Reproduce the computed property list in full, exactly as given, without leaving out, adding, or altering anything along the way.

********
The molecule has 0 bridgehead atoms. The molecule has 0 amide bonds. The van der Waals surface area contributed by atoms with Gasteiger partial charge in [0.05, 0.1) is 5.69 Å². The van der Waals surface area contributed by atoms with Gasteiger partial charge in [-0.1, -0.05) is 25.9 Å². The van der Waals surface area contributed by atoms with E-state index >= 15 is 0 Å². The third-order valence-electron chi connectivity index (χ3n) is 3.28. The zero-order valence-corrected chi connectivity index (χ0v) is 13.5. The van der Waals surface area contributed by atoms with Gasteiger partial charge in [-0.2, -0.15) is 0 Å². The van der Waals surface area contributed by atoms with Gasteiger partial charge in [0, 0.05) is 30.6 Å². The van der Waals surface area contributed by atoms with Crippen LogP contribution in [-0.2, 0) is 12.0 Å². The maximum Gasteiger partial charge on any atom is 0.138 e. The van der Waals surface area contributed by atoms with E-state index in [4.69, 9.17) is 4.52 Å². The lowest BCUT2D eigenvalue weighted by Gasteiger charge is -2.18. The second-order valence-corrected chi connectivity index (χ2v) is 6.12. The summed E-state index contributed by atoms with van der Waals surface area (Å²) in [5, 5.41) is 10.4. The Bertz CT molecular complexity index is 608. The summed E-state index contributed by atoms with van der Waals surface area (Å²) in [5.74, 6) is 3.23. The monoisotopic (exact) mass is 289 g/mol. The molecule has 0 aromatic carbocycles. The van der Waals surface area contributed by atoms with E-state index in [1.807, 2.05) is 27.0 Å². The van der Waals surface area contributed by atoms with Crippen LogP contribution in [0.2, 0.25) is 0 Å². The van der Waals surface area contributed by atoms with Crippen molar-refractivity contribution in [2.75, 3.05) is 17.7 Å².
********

The molecule has 0 bridgehead atoms. The molecule has 0 amide bonds. The van der Waals surface area contributed by atoms with Gasteiger partial charge in [0.05, 0.1) is 5.69 Å². The van der Waals surface area contributed by atoms with Gasteiger partial charge in [-0.1, -0.05) is 25.9 Å². The van der Waals surface area contributed by atoms with E-state index >= 15 is 0 Å². The third-order valence-electron chi connectivity index (χ3n) is 3.28. The zero-order valence-corrected chi connectivity index (χ0v) is 13.5. The van der Waals surface area contributed by atoms with Gasteiger partial charge in [-0.2, -0.15) is 0 Å². The van der Waals surface area contributed by atoms with Gasteiger partial charge in [0, 0.05) is 30.6 Å². The van der Waals surface area contributed by atoms with Crippen LogP contribution in [-0.2, 0) is 12.0 Å². The maximum Gasteiger partial charge on any atom is 0.138 e. The van der Waals surface area contributed by atoms with E-state index in [4.69, 9.17) is 4.52 Å². The lowest BCUT2D eigenvalue weighted by Gasteiger charge is -2.18. The second-order valence-corrected chi connectivity index (χ2v) is 6.12. The summed E-state index contributed by atoms with van der Waals surface area (Å²) in [5, 5.41) is 10.4. The Bertz CT molecular complexity index is 608. The summed E-state index contributed by atoms with van der Waals surface area (Å²) in [5.74, 6) is 3.23. The monoisotopic (exact) mass is 289 g/mol. The molecule has 0 aromatic carbocycles. The van der Waals surface area contributed by atoms with E-state index in [1.807, 2.05) is 27.0 Å². The van der Waals surface area contributed by atoms with Crippen LogP contribution in [0.2, 0.25) is 0 Å². The van der Waals surface area contributed by atoms with Crippen molar-refractivity contribution in [2.75, 3.05) is 17.7 Å².